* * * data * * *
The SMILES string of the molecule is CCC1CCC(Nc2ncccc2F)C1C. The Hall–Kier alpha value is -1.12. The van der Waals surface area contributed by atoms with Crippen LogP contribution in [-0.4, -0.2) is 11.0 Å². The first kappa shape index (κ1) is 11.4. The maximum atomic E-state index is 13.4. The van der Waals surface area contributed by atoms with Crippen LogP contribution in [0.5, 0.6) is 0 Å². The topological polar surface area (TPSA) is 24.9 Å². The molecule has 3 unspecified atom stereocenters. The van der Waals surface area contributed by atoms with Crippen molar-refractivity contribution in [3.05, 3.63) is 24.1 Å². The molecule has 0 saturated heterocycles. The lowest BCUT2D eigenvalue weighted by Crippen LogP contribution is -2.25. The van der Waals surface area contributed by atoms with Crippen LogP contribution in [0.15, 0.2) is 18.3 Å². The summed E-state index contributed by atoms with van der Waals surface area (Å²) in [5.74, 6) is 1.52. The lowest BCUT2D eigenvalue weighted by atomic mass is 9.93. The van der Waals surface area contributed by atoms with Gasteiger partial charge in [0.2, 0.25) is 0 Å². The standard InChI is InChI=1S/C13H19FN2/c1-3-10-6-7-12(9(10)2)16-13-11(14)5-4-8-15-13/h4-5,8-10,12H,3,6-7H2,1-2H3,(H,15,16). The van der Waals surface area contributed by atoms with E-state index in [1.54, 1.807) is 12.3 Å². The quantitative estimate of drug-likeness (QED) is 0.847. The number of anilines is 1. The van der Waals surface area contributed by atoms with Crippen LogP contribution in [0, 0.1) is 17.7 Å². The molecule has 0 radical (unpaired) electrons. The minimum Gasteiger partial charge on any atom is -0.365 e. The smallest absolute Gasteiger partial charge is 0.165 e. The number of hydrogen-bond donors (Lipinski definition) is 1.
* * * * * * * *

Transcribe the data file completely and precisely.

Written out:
The SMILES string of the molecule is CCC1CCC(Nc2ncccc2F)C1C. The Hall–Kier alpha value is -1.12. The van der Waals surface area contributed by atoms with Crippen LogP contribution in [-0.4, -0.2) is 11.0 Å². The first kappa shape index (κ1) is 11.4. The maximum atomic E-state index is 13.4. The van der Waals surface area contributed by atoms with Crippen LogP contribution in [0.5, 0.6) is 0 Å². The topological polar surface area (TPSA) is 24.9 Å². The molecule has 3 unspecified atom stereocenters. The van der Waals surface area contributed by atoms with Crippen molar-refractivity contribution in [3.05, 3.63) is 24.1 Å². The molecule has 0 saturated heterocycles. The lowest BCUT2D eigenvalue weighted by Crippen LogP contribution is -2.25. The van der Waals surface area contributed by atoms with Crippen LogP contribution in [0.15, 0.2) is 18.3 Å². The summed E-state index contributed by atoms with van der Waals surface area (Å²) in [5.74, 6) is 1.52. The lowest BCUT2D eigenvalue weighted by atomic mass is 9.93. The van der Waals surface area contributed by atoms with Gasteiger partial charge in [0.2, 0.25) is 0 Å². The standard InChI is InChI=1S/C13H19FN2/c1-3-10-6-7-12(9(10)2)16-13-11(14)5-4-8-15-13/h4-5,8-10,12H,3,6-7H2,1-2H3,(H,15,16). The van der Waals surface area contributed by atoms with E-state index in [1.54, 1.807) is 12.3 Å². The quantitative estimate of drug-likeness (QED) is 0.847. The number of anilines is 1. The van der Waals surface area contributed by atoms with Crippen LogP contribution in [0, 0.1) is 17.7 Å². The molecule has 0 radical (unpaired) electrons. The minimum Gasteiger partial charge on any atom is -0.365 e. The smallest absolute Gasteiger partial charge is 0.165 e. The number of hydrogen-bond donors (Lipinski definition) is 1.